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Church Corruption In Chaucer's The Canterbury Tales

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In “The Canterbury Tales” Chaucer illustrates the corruption of the church through the religious characters in both the tales and the prologue and their obsession with money. Illustrating the fact that medieval England, the church had a big impact on the lives of people due to them being able to “read” the bible. In many cases, this was uses to manipulate people into giving their money to church. Throughout the tales, people are shown to stand up to the church and beat them at their own game and this provides the ideal response to church corruption. In the story, both the characters on the pilgrimage and the characters within the stories themselves display elements of church corruption. Out of all the characters on the journey, the Pardoner is the most obvious case of a corrupt member of the church. The prologue of the Pardoner illustrates his obsession with material wealth and the hypocrisy of his job. During this drunken state, he rants to the company that “Covetousness is both the root and stuff of all I preach” (p. 243) this oxymoronic phrase illustrates his corruption. Covetousness refers to one of the ten commandments; You shall not covet your neighbors…show more content…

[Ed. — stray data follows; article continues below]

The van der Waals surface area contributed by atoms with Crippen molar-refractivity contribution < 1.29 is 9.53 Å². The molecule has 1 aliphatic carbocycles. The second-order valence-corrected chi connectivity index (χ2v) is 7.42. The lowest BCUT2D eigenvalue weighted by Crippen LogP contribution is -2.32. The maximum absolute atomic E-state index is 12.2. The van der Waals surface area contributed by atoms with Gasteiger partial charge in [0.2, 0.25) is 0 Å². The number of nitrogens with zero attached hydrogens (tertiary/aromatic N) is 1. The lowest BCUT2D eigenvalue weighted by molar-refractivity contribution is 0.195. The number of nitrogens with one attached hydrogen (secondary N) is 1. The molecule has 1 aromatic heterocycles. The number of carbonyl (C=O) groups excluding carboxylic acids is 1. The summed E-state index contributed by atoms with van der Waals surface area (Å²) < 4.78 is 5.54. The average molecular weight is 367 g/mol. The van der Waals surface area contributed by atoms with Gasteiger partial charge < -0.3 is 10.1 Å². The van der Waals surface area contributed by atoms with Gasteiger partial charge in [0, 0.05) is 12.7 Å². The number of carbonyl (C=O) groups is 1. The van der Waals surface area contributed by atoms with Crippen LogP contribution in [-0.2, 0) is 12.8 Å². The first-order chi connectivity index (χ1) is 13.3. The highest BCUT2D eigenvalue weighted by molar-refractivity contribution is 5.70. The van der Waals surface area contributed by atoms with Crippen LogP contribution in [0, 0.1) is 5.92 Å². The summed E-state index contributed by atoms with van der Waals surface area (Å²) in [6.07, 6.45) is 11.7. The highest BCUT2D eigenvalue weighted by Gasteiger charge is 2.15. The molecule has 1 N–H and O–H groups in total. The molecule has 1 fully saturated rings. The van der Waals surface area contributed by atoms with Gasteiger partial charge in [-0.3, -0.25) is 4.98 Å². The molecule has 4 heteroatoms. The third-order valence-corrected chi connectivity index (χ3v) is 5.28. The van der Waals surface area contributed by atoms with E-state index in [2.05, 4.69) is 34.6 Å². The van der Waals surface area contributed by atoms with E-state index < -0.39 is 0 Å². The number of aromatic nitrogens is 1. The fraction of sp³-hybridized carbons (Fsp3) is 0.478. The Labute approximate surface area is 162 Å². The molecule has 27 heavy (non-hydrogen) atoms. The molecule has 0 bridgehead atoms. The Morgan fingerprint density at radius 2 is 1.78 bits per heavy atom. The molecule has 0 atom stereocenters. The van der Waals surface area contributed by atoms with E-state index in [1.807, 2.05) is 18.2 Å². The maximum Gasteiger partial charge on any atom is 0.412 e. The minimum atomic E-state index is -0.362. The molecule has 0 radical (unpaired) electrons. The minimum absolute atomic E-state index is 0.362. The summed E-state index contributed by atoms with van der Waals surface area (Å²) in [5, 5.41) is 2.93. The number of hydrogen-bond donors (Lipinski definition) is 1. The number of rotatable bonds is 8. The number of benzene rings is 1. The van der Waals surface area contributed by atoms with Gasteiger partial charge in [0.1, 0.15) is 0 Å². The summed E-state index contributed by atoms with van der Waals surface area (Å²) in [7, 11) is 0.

The Friar ends by telling the Summoner that he should turn back to Jesus who will be “your champion and your knight”, this military metaphor refers to Jesus’s ability to protect one’s soul from temptation, like a chivalrous knight follows the code and protects the weak. This implies that the easily corrupted Summoner’s need Jesus’s protection and help to stop giving in to the temptation of corruption. Furthermore, the Friar also warns the Summoner what will happen if he continues down the road stating “learn repentance ere the devil get you.” representing Chaucer’s belief that if the church does not change, it will be punished by
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